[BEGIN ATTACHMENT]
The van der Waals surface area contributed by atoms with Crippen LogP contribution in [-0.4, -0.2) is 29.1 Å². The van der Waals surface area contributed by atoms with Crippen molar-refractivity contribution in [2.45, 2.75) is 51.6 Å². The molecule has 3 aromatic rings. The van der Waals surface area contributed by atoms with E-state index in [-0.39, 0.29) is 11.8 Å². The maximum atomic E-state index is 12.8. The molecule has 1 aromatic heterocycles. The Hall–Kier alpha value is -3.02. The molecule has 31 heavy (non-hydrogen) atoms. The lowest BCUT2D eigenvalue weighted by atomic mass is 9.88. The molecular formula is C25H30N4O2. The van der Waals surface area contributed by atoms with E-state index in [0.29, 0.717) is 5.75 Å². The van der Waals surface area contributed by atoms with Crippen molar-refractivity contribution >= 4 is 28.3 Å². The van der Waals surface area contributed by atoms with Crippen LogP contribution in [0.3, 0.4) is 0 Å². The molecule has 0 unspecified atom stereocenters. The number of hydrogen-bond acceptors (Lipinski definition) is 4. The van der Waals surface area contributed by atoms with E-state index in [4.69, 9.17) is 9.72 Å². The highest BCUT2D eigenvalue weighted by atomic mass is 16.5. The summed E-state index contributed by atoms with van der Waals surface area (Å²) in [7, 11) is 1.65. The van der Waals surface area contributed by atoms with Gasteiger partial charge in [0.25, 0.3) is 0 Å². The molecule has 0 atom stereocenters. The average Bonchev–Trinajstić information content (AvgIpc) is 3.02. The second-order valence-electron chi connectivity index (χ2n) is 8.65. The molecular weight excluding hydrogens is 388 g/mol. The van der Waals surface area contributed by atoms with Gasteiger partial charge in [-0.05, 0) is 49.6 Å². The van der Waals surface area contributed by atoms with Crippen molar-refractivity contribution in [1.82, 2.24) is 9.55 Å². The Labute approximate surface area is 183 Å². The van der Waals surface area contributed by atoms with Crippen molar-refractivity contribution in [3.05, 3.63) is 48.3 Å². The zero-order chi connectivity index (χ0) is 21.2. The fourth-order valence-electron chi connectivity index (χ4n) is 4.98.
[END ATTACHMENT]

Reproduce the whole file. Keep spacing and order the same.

The van der Waals surface area contributed by atoms with Crippen LogP contribution in [-0.4, -0.2) is 29.1 Å². The van der Waals surface area contributed by atoms with Crippen molar-refractivity contribution in [2.45, 2.75) is 51.6 Å². The molecule has 3 aromatic rings. The van der Waals surface area contributed by atoms with E-state index in [-0.39, 0.29) is 11.8 Å². The maximum atomic E-state index is 12.8. The molecule has 1 aromatic heterocycles. The Hall–Kier alpha value is -3.02. The molecule has 31 heavy (non-hydrogen) atoms. The lowest BCUT2D eigenvalue weighted by atomic mass is 9.88. The molecular formula is C25H30N4O2. The van der Waals surface area contributed by atoms with E-state index in [0.29, 0.717) is 5.75 Å². The van der Waals surface area contributed by atoms with Crippen molar-refractivity contribution >= 4 is 28.3 Å². The van der Waals surface area contributed by atoms with Crippen LogP contribution in [0.3, 0.4) is 0 Å². The molecule has 0 unspecified atom stereocenters. The number of hydrogen-bond acceptors (Lipinski definition) is 4. The van der Waals surface area contributed by atoms with E-state index in [4.69, 9.17) is 9.72 Å². The highest BCUT2D eigenvalue weighted by atomic mass is 16.5. The summed E-state index contributed by atoms with van der Waals surface area (Å²) in [7, 11) is 1.65. The van der Waals surface area contributed by atoms with Gasteiger partial charge in [0.25, 0.3) is 0 Å². The molecule has 0 atom stereocenters. The average Bonchev–Trinajstić information content (AvgIpc) is 3.02. The second-order valence-electron chi connectivity index (χ2n) is 8.65. The molecular weight excluding hydrogens is 388 g/mol. The van der Waals surface area contributed by atoms with Gasteiger partial charge in [-0.05, 0) is 49.6 Å². The van der Waals surface area contributed by atoms with Crippen molar-refractivity contribution in [1.82, 2.24) is 9.55 Å². The Labute approximate surface area is 183 Å². The van der Waals surface area contributed by atoms with Crippen molar-refractivity contribution in [3.05, 3.63) is 48.3 Å². The zero-order chi connectivity index (χ0) is 21.2. The fourth-order valence-electron chi connectivity index (χ4n) is 4.98.